Integrated cyber approach key for manufacturing

17 March 2015

Cyber-criminals are targeting the manufacturing industry. With 24% of total business directed attacks, it now suffers the highest number of attacks across industries, according to a recent report from Roland Berger. To protect themselves, businesses need to consider the whole value chain, develop multi-phase defences that adapt to developing threats and have a disciplined and trained workforce.

In a recent article from Roland Berger, titled “Cyber-security - Managing threat scenarios in manufacturing companies”, cyber-security in the manufacturing industry is considered. According to the consulting firm, we are witnessing the “4th industrial revolution”, a term referring to the industrial scale use of digital technology in the manufacturing value chain. This has resulted in the emergence of “cyber-physical systems” which can reside internally or externally to a company. 

It isn’t just the systems that reside in the wider value chain, but for many manufacturers the products they produce have digitalisation as a core element: think automatic parking assist and cruise control systems in vehicles. The benefits of digital systems and products can be immense, allowing improvements in the speed of production, fostering high-level self-organisation and thus create the conditions in which production resources can be ever more flexibly and efficiently deployed. However, they too come with risks, including the risk of being hacked.

Roland Berger - Cybersecurity

Under attack
According to a US publication by experts Peter Singer and Allan Friedman, “97% of Fortune 500 companies have been hacked [...] and likely the other 3% have too, they just don't know it.” These attacks can be very costly. One UK company reported a loss worth $950 million from one attack and on average large US corporations lose $9 million per year from attacks, with a total yearly cost to the global economy estimated at $350 billion.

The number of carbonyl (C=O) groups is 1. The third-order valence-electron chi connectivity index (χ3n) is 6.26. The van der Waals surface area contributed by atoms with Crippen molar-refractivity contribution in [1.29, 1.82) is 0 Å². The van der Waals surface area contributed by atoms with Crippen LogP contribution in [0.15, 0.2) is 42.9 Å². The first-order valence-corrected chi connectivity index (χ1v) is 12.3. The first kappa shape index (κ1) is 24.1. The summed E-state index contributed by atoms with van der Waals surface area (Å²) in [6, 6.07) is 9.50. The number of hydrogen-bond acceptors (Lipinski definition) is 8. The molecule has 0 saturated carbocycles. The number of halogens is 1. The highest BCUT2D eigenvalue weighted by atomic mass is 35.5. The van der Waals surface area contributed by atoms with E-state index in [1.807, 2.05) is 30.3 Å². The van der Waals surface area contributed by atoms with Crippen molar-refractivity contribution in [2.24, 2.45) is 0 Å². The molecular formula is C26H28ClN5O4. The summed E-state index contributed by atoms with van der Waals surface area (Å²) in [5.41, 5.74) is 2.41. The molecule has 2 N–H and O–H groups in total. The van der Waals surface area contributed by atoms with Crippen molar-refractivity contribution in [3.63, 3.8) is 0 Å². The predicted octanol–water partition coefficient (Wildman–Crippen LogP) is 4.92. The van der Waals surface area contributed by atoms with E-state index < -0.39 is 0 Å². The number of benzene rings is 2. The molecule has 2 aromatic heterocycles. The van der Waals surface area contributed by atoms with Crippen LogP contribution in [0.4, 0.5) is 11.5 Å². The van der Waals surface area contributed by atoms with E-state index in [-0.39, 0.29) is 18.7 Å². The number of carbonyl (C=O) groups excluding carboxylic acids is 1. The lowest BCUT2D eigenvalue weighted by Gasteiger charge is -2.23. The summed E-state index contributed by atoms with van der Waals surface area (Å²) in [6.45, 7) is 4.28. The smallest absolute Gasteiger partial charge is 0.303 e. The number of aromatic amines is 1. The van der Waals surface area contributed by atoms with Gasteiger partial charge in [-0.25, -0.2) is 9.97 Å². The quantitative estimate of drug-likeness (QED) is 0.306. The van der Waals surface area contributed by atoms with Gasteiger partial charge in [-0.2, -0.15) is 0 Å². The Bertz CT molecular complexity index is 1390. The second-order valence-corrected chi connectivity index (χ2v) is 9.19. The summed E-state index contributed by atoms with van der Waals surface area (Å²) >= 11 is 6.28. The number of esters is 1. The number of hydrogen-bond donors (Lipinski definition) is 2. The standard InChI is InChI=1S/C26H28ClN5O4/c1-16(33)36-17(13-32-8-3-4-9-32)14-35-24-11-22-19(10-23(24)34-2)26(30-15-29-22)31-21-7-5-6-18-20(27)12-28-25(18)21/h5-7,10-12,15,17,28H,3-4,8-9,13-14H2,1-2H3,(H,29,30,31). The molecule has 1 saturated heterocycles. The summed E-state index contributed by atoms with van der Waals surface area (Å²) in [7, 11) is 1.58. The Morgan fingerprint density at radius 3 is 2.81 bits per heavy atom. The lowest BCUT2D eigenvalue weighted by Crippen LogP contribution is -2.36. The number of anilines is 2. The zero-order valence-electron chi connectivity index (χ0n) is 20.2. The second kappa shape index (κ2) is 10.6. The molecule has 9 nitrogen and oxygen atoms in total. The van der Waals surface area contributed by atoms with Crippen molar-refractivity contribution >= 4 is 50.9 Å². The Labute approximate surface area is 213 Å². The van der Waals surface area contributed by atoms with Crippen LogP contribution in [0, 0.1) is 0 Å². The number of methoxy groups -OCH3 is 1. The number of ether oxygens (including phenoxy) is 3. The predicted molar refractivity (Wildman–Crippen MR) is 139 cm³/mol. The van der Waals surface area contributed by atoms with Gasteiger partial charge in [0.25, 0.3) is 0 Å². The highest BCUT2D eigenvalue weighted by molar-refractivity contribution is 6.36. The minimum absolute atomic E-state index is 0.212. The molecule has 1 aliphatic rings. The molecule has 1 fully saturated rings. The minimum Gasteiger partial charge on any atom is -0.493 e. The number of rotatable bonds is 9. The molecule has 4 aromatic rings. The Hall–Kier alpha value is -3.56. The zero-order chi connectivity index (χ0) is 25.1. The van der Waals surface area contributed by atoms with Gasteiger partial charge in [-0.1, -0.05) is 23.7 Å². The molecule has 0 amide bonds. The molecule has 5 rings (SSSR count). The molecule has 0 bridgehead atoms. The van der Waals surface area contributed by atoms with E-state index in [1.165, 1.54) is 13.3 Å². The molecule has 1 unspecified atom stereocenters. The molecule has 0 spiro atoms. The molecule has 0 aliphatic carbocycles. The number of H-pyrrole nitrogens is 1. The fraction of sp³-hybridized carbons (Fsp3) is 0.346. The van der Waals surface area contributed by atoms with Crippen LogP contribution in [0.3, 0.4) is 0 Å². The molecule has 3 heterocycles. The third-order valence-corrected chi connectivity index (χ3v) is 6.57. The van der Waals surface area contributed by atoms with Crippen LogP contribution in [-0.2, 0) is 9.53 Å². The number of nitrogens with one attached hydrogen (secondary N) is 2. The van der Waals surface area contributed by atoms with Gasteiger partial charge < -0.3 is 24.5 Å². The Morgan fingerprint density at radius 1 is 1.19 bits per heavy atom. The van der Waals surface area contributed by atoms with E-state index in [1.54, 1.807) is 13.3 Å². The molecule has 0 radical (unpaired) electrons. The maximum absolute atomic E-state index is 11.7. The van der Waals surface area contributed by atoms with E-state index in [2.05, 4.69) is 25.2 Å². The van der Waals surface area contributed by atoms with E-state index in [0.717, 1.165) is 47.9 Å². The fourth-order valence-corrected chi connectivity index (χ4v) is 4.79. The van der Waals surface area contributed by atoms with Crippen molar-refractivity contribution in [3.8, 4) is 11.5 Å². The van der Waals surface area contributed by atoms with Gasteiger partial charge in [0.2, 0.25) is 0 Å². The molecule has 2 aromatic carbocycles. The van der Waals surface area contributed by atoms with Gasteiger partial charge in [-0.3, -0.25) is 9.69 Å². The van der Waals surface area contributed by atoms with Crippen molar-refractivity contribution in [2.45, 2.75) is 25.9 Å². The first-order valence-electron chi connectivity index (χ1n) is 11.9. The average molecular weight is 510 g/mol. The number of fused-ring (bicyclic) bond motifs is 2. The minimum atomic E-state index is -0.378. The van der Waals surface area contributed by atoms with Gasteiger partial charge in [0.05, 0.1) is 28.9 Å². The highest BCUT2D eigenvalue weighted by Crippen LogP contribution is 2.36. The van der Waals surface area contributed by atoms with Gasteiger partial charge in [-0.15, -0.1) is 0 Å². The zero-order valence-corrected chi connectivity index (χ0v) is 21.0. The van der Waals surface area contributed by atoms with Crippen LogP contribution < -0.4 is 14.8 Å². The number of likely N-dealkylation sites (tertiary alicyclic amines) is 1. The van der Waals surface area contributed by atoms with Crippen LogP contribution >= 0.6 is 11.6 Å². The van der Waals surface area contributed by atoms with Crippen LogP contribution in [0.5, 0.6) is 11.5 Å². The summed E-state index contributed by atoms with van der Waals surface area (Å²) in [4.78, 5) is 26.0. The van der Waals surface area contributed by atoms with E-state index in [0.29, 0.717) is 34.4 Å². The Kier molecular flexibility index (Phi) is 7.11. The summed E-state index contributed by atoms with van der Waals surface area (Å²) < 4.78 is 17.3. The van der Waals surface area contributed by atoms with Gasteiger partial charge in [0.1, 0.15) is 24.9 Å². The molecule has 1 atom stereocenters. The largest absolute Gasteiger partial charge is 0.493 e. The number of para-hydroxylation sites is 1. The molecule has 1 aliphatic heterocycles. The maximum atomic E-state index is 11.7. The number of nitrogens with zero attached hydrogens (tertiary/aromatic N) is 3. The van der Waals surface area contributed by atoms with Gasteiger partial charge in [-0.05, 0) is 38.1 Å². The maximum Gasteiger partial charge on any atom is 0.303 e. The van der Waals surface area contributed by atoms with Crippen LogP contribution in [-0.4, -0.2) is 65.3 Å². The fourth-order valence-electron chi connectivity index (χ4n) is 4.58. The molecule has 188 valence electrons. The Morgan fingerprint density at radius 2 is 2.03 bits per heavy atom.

Cyber-attacks occur across a variety of industries, with a recent survey finding that manufacturing is the most frequently targeted sector, with 24% of all attacks that year, followed by finance, insurance & real estate, taking 19% of the hit.

Cyber-crime affects all industries

Protective principles
The difficulty that must be overcome when protecting a company is the huge array of places in the value-chain that criminals can use to deploy attacks as well as the huge variety of kinds of attacks available to criminals and sophisticated state actors. To protect a business from the threat of an attack, the consultancy argues that a robust and holistic approach needs to be taken with three basic principles at the core of the approach:

  • Responsibility should be imposed on the highest management to create a culture and capabilities that result in the end-to-end process being coordinated with cyber-security as its core consideration.
  • A cyber-security defence should be developed that builds on existing approaches and solutions while constantly evolving them. Yet security must not become overbearing, with security always a means to an end.
  • It is not only the burden of IT or senior management, every employee in the whole company must play their part in being vigilant for security threats and breaches.

Three basic principles